The Chronicle of Higher Education has a symposium on the career of Juan Cole. Its anonymous editorial voice writes:
The Chronicle: 7/28/2006: Can Blogging Derail Your Career?: Juan R.I. Cole became arguably the most visible commentator writing on the Middle East today. A professor of modern Middle East and South Asian history at the University of Michigan at Ann Arbor and president of the Middle East Studies Association, Cole has voiced strong opposition to the war in Iraq and to the treatment of the Palestinians, garnering him plaudits from the left and condemnation from supporters of Israel and President Bush's foreign policy. In the words of a colleague, Cole has done something no other scholar of the region has done since Bernard Lewis: "become a household word."
Among the worthwhile contributions are Juan Cole's:
The Chronicle: 7/28/2006: Juan R.I. Cole Responds: The ability to speak directly and immediately to the public on matters of one's expertise, and to bring to bear all one's skills to affect the public debate, is new and breathtaking. I have had some success in explaining the threat of Al Qaeda and suggesting how it should be combated, and have addressed U.S. counter-terrorism officials on numerous occasions on those matters. And then there is Iraq, about which I was one of the few U.S. historians to have written professionally before the 2003 war. In the summer of 2003, when the general mood of the administration, the news media, and the public was unrelievedly celebratory, I warned that a guerrilla war was building and that powerful sectarian forces such as the movement of Moktada al-Sadr were a gathering threat. I gained a hearing not only with broad segments of the public but also at the highest levels of the U.S. government.
I am a Middle East expert. I lived in the area for nearly 10 years, speak several of its languages, and have given my life to understanding its history and culture. Since September 11, 2001, my country has been profoundly involved with the region, both negatively and positively. Powerful economic and political forces in American society would like to monopolize the discourse on these matters for the sake of their own interests, which may not be the same as the interests of those of us in the general public. Obviously, such forces will attempt to smear and marginalize those with whom they disagree. Before the Internet, they might have had an easier time of it. Being in the middle of all this, trying to help mutual understanding, is what I trained for. Should I have been silent, published only years later in stolid academic prose in journals locked up in a handful of research libraries? And this for the sake of a "career"? The role of the public intellectual is my career. And it is a hell of a career. I recommend it.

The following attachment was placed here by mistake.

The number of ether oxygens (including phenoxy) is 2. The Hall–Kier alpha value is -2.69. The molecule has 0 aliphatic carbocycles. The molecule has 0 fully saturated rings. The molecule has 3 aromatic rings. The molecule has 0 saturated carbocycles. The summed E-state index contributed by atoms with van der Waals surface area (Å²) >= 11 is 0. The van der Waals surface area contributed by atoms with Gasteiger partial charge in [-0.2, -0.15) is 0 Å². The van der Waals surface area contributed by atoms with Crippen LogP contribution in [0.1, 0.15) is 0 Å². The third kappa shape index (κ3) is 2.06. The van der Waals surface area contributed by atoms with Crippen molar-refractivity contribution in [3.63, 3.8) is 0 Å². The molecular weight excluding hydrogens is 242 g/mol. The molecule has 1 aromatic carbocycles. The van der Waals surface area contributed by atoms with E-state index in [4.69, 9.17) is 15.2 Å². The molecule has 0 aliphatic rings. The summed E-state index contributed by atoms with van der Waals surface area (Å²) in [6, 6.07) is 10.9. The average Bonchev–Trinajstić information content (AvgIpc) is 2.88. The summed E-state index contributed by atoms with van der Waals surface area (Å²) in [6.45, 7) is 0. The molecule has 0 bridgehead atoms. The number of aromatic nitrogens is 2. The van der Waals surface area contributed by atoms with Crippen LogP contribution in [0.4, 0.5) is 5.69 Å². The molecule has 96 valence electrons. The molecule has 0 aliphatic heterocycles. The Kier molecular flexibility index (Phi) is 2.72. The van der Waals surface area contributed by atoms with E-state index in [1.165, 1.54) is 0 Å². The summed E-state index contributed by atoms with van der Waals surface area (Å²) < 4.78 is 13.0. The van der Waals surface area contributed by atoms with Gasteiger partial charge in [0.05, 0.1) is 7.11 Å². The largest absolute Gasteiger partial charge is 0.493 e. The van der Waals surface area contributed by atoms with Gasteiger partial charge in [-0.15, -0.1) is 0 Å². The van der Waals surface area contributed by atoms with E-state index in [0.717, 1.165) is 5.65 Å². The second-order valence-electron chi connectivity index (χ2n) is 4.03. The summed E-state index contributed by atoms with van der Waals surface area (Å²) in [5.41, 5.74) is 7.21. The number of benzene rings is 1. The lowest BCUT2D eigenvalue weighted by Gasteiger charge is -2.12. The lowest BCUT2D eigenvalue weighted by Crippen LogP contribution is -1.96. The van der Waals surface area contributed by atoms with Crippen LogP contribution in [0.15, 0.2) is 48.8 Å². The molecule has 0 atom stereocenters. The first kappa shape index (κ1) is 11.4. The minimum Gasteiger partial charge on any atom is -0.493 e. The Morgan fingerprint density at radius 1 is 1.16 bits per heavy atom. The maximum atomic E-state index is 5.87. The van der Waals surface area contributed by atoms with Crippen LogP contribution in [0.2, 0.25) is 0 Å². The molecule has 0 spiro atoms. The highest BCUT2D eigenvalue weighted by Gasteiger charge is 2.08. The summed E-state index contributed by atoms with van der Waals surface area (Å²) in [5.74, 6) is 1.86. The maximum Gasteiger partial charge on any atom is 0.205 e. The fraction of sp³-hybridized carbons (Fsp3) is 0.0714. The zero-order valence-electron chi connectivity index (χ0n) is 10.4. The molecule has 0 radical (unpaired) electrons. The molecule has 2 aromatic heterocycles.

The Chronicle: 7/28/2006: The Attention Blogs Bring: By MICHAEL BÉRUBÉ: Juan Cole's blogging may, indeed, have cost him a job at Yale. I think that's Yale's loss rather than Cole's, so I don't see it as a blow to academic freedom or to the professor's scholarly reputation.... Cole is sui generis: He's a prominent academic blogger who writes about the contemporary Middle East. For the culture warriors of the right, it doesn't matter that he is a moderate who supported the removal of Saddam Hussein; what matters is that he has become the go-to person on the Middle East for many readers of liberal blogs, where is he widely admired (and sometimes criticized) for his commentary on the war in Iraq and all related matters. I can't think of another academic blogger who would generate the kind of vile attacks mounted against him this year by John Fund at The Wall Street Journal (who called him "Taliban Man") and Christopher Hitchens at Slate (who called him "a minor nuisance on the fringes of the academic Muslim apologist community").